Brothers, my heart's desire and prayer to God for them is that they may be saved. For I bear them witness that they have a zeal for God, but not according to knowledge. For, being ignorant of the righteousness of God, and seeking to establish their own, they did not submit to God's righteousness. For Christ is the end of the law for righteousness to everyone who believes.
(Romans 10:1-4 ESV)
Throughout the first part of Romans Paul talks about the Jews in a collective sense. We have to understand his discussion in light of the culture he is appealing to. The first question before any First Century Jew was always, “How can I gain right standing before God?” because that was the philosophical fishbowl every Jew of that day was swimming in.
The first question before people in Western Culture today is “How can I be happy?” That is why interest in a religion that asks some other first question has waned. Observant Judaism is dying in the United States even more quickly than Observant Christianity for this very reason.
On the other hand, people’s interest in “feeding their spirit” has never been higher. We have a zeal for something we define as spiritual (be it music or art or sex or sitting on a beach in Hawaii), but because the first question we are asking is, “How can I be happy?” traditional expressions of what is spiritual seem irrelevant, annoying, and usually downright contrary to our goal.
As early as the 1940, writing in The Problem of Pain, C.S. Lewis said, “What would really satisfy us would be a God who said of anything we happened to like, ‘What does it matter so long as they are contented?’ We want, in fact, not so much a Father in Heaven as a grandfather in heaven - a senile benevolence who, as they say, ‘liked to see young people enjoying themselves’ and whose plan for the universe was simply that it might be truly said at the end of each day, ‘a good time was had by all.’”
Christians in today’s world may want to be liked by God or want to enjoy God, but even the conventional evangelistic “desire to avoid Hell” is completely outside our current context. How then, are we to approach Romans 10?
I like that word ignorant. A person who is ignorant is not merely unschooled. It isn’t just that they haven’t learned their lessons. It is that they refuse to learn their lessons. People are ignorant, at least the kind of ignorant Paul is talking about, because they don’t want to hear the truth. In this case, what people are ignorant of is God’s righteousness.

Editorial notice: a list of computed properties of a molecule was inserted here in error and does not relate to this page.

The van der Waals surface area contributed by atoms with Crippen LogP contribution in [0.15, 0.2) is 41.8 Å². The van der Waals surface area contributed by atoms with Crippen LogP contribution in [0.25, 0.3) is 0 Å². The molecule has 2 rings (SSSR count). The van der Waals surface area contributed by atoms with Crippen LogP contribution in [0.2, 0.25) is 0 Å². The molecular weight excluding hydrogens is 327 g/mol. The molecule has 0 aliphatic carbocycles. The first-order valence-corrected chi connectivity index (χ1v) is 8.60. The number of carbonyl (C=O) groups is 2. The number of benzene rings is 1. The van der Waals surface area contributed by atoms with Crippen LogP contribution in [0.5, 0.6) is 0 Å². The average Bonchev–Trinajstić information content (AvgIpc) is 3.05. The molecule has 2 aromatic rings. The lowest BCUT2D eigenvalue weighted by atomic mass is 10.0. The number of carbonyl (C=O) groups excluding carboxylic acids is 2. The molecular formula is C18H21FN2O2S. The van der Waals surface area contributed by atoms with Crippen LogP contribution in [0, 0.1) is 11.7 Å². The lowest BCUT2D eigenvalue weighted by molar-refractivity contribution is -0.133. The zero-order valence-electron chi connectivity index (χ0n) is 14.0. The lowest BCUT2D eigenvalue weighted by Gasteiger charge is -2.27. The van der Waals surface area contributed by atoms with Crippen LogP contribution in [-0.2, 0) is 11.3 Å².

The real problem speaking truth to post-modern man is not that something has changed in the universe. God has not changed. Man has not changed. But man’s method of shutting God out has. It used to be man would look at God’s righteousness and ask, “How can I ever meet that standard?” But today man looks, as if peering into a darkened room and says, “There’s nothing in there. The room is dark, and so must be empty.”
Paul brings the greek word “telos” into the discussion. Christ, Paul says, is the telos of the law. Our modern English translation leads us to a Post-modern conclusion: Christ is the “end” of the law. Good then, I was right. There’s nothing in the room. It is empty.
But that is unfortunately not the meaning of the word telos. It is translated “end” because it means that Christ is the “full extent” of the law. Christ is the limit to which the law can go. Rather than being the extermination of the law, Christ is the fullest expression of the law. The room is not empty. The room is full!
Post-modernism has freed us in one way: We are no longer told we have some standard of behavior to live up to, as if that were the definition of righteousness. Christ, Paul says, is the full extent of the law for righteousness to anyone who believes. Instead of looking at the law and discovering I cannot get righteousness, I am free to look at Christ and find fullness in him. Another use of the word telos is “appreciating something just because it IS.” I am having a telos experience when I look at a flower and don’t think of what I can use it for but simply experience the “flower-ness” of it.
Though I was never looking for righteousness (since, as a modern man, I was looking for pleasure and self-gratification), if I look at Christ in all his fullness I will receive righteousness as a matter of course. And the more I look at Christ, the more I will be in right standing with God, not because I seek right standing, but because I seek him. And Christ is the telos – the full extent – of God’s righteousness.